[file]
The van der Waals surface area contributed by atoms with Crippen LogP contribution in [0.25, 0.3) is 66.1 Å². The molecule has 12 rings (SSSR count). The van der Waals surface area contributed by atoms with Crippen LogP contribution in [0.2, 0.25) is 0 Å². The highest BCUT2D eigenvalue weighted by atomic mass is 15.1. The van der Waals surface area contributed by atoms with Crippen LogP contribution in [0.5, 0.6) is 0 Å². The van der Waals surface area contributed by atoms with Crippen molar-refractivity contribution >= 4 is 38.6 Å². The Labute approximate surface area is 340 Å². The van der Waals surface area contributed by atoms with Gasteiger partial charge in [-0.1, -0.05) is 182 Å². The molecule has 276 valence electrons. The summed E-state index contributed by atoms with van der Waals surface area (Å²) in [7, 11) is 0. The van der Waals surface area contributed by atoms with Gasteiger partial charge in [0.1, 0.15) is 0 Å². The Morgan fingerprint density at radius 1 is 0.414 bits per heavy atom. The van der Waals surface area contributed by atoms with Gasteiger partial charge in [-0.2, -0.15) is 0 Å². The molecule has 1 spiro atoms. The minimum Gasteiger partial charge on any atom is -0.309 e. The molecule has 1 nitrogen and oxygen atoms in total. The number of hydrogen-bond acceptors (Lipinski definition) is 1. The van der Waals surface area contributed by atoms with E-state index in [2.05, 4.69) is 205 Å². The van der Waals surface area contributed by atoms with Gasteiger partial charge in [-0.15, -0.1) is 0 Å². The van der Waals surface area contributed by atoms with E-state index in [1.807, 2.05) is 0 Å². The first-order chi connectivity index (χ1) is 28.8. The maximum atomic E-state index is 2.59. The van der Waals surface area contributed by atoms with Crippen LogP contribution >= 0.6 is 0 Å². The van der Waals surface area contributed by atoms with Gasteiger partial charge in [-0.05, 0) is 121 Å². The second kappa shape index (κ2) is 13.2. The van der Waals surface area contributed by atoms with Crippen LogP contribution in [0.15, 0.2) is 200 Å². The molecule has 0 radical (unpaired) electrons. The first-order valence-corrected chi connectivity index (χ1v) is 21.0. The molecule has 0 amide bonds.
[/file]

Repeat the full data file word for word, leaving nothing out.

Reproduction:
The van der Waals surface area contributed by atoms with Crippen LogP contribution in [0.25, 0.3) is 66.1 Å². The molecule has 12 rings (SSSR count). The van der Waals surface area contributed by atoms with Crippen LogP contribution in [0.2, 0.25) is 0 Å². The highest BCUT2D eigenvalue weighted by atomic mass is 15.1. The van der Waals surface area contributed by atoms with Crippen LogP contribution in [0.5, 0.6) is 0 Å². The van der Waals surface area contributed by atoms with Crippen molar-refractivity contribution >= 4 is 38.6 Å². The Labute approximate surface area is 340 Å². The van der Waals surface area contributed by atoms with Gasteiger partial charge in [-0.1, -0.05) is 182 Å². The molecule has 276 valence electrons. The summed E-state index contributed by atoms with van der Waals surface area (Å²) in [7, 11) is 0. The van der Waals surface area contributed by atoms with Gasteiger partial charge in [0.1, 0.15) is 0 Å². The Morgan fingerprint density at radius 1 is 0.414 bits per heavy atom. The van der Waals surface area contributed by atoms with Gasteiger partial charge in [-0.2, -0.15) is 0 Å². The molecule has 1 spiro atoms. The minimum Gasteiger partial charge on any atom is -0.309 e. The molecule has 1 nitrogen and oxygen atoms in total. The number of hydrogen-bond acceptors (Lipinski definition) is 1. The van der Waals surface area contributed by atoms with E-state index in [2.05, 4.69) is 205 Å². The van der Waals surface area contributed by atoms with Gasteiger partial charge in [-0.15, -0.1) is 0 Å². The van der Waals surface area contributed by atoms with E-state index in [1.807, 2.05) is 0 Å². The first-order chi connectivity index (χ1) is 28.8. The maximum atomic E-state index is 2.59. The van der Waals surface area contributed by atoms with Crippen LogP contribution >= 0.6 is 0 Å². The van der Waals surface area contributed by atoms with Gasteiger partial charge in [-0.05, 0) is 121 Å². The second kappa shape index (κ2) is 13.2. The van der Waals surface area contributed by atoms with Crippen LogP contribution in [0.15, 0.2) is 200 Å². The molecule has 0 radical (unpaired) electrons. The first-order valence-corrected chi connectivity index (χ1v) is 21.0. The molecule has 0 amide bonds.